First off, let me say congratulations to the Most Valuable Player in the American League for 2008, Mr. Dustin Pedroia. I won't even hold it against Mr. Pedroia that he plays for the Red Sox. Promise.
You know, I really have absolutely no clue what I'm going to write about this morning. All of the postseason awards have now been awarded, so not a whole lot to talk about there. Not much movement on the free agent market, and, honestly, there probably won't be any until after the arbitration deadline has come and passed. Hell, we can't realistically expect much more to get done until the winter meetings start up. Add to that the fact that I'm suffering from a wicked case of writer's block this morning, and you have the makings of a nasty, nasty chore.
I just went and put on an Ennio Morricone record on the stereo. (Morricone is the guy who composed all the music for the spaghetti westerns, the Sergio Leone stuff.) I've decided to treat this entry as one would a showdown. I shall face down the doldrums of baseball news in the dusty square of VEB Town. I doubt that I shall come out the winner, but at least I will go down shooting.
First off, let's take a look at Pedroia. Jon Lester is probably the crown jewel of the Red Sox' player development wing on the pitching side (with an honourable mention to Papelbon), and I would have to think Pedroia might be that guy on the positional player side. Youkilis is great and all, but Pedroia's got positional scarcity on his side, big time.
Pedroia was taken in the second round of the 2004 draft, #65 overall. Should I bring up the fact that the Cardinals passed on taking him, not once, but twice? Should I also include the fact that with said picks the Cards took Chris Lambert and Mike Ferris? Nah, you're right. Probably best not to bring that up.
I have to say, it was a tough year to be trying to pick the MVP in the AL. There wasn't a single performance that was just so outlandishly good (such as the one put up by our own Senor Albert), it was impossible to ignore. That being said, I am a bit shocked that Grady Sizemore didn't get more support. Awful team or not, batting average of .267 or not, 30/30 seasons don't just come along every day. Of course, public enemy #1 in New York, Alex Rodriguez (also known as Captain Choke), had a pretty decent season as well, with a .965 OPS, exactly 100 points higher than that posted by Pedroia. Or what about Joe Mauer? Mauer seems to be the forgotten man around baseball, finishing behind his own teammate Justin Morneau despite having an OPS only nine points lower (.863 vs .872), while playing a position as far away from Morneau's as you can possibly get on the defensive spectrum.
Still, I find it tough to argue against the Pedroia selection. By most metrics that I've seen (and I am nothing if not suspicious of defensive metrics), he plays somewhere between solid and plus defense at a premium position. His .865 OPS this season was 172 points higher than that of our own Adam Kennedy, and only 50 points less than that of Chase Utley. In short, Pedroia was an extremely valuable player this year for the Boston club. Was he the Most Valuable Player? Tough to say, but I certainly don't see it as any sort of travesty.
In slightly more Cardinal-related news, Jeremy Affeldt is officially off the market, as I'm sure most of you have heard already. I suppose it isn't a huge tragedy, missing out on a guy like Affeldt, whose career numbers are, shall we say, somewhat less than spectacular. Even so, I'm more than a little bit disappointed to see Affeldt somewhere else. I thought he would have been a perfect fit for the Cardinals, both as a reliever from the left side and also as a possible candidate to fill that Brad Thompson sort of swing man role. You can easily fill out a bullpen without having a bunch of sinister arms; the Angels managed to have one of the best bullpens in all of baseball despite the lack of a single lefty for a couple of years. Still, Affeldt I thought offered a great opportunity for the Cardinals. Great stuff, still young, all the peripherals pointing the right way. Oh well. I suppose that Mo and Co. were looking elsewhere. I just hope that Ohman or whoever they've decided to fixate on ultimately ends up being worth it.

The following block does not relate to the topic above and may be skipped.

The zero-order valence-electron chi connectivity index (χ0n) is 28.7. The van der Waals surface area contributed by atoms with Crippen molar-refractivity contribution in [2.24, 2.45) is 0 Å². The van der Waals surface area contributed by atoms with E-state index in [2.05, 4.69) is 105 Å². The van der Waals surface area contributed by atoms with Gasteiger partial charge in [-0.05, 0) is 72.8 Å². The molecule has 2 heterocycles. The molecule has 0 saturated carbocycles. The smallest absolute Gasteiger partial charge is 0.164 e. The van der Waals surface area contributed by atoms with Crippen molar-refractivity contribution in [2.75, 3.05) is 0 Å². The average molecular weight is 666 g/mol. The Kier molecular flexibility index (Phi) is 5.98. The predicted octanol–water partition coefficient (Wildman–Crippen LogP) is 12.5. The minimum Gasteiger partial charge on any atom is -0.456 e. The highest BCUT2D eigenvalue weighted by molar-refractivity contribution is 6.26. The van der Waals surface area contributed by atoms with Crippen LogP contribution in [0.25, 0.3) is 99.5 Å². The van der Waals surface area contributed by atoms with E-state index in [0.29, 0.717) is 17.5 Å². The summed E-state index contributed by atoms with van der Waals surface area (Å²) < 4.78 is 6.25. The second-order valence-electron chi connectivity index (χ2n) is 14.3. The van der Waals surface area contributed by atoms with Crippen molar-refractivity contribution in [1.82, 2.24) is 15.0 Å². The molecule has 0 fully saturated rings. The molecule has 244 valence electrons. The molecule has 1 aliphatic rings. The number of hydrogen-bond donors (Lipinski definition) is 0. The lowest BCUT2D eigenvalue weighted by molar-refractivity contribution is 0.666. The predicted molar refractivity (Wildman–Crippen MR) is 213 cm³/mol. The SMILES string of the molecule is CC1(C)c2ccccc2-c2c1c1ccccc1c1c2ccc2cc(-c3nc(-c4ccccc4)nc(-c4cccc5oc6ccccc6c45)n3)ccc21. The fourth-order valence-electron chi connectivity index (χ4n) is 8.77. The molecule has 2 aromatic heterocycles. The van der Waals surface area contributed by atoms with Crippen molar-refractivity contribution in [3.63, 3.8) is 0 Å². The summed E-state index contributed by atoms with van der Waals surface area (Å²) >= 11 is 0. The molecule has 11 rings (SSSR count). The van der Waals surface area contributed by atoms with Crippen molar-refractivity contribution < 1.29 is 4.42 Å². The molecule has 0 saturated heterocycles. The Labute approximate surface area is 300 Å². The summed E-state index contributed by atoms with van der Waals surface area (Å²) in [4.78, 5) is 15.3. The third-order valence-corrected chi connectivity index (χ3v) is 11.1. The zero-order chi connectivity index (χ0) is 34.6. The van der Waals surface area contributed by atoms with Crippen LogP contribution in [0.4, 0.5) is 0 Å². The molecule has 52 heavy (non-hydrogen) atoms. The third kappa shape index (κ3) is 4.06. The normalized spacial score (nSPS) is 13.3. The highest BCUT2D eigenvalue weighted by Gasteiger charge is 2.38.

Affeldt is the very first free agent of the year to sign, which strikes me as a bit odd. Not because of who the player himself is, mind you, but because of the team he signed with. I'm more than a little bit puzzled by the Giant's motivation here. I understand that lefty reliever may have been a weak spot for the Giants last season (I honestly have no idea if that's true or not), but when you're in the position that San Francisco is in, don't you think you might want to start your massive rebuild somewhere other than left handed relief pitching? Please tell me I'm just missing something here, because I'm just kind of at a loss.
Well, awards season is officially over, and I can't really argue with virtually any of them. (Well, except the Gold Gloves, but let's face it; those are a joke anyway.) How about you guys? Any one single award you felt was just a complete sham this year? For reference sake, here's the list of the major awards:
- NL MVP- Albert Pujols
- AL MVP- Dustin Pedroia
- NL Cy Young- Tim Lincecum
- AL Cy Young- Cliff Lee
- NL ROY- Geovany Soto
- AL ROY- Evan Longoria
- NL Manager of the Year- Lou Pinella
- AL Manager of the Year- Joe Maddon
Really, the only one of those I really disagree with is Pinella, but that could be just because of my irrational hatred for all things Cub.
So, last chance everybody. You got a beef with an award? Put 'em all right here, because we'll be into the Hot Stove talk thick of things before you know it, and these awards will be largely ignored until time comes to hear about them throughout 2009.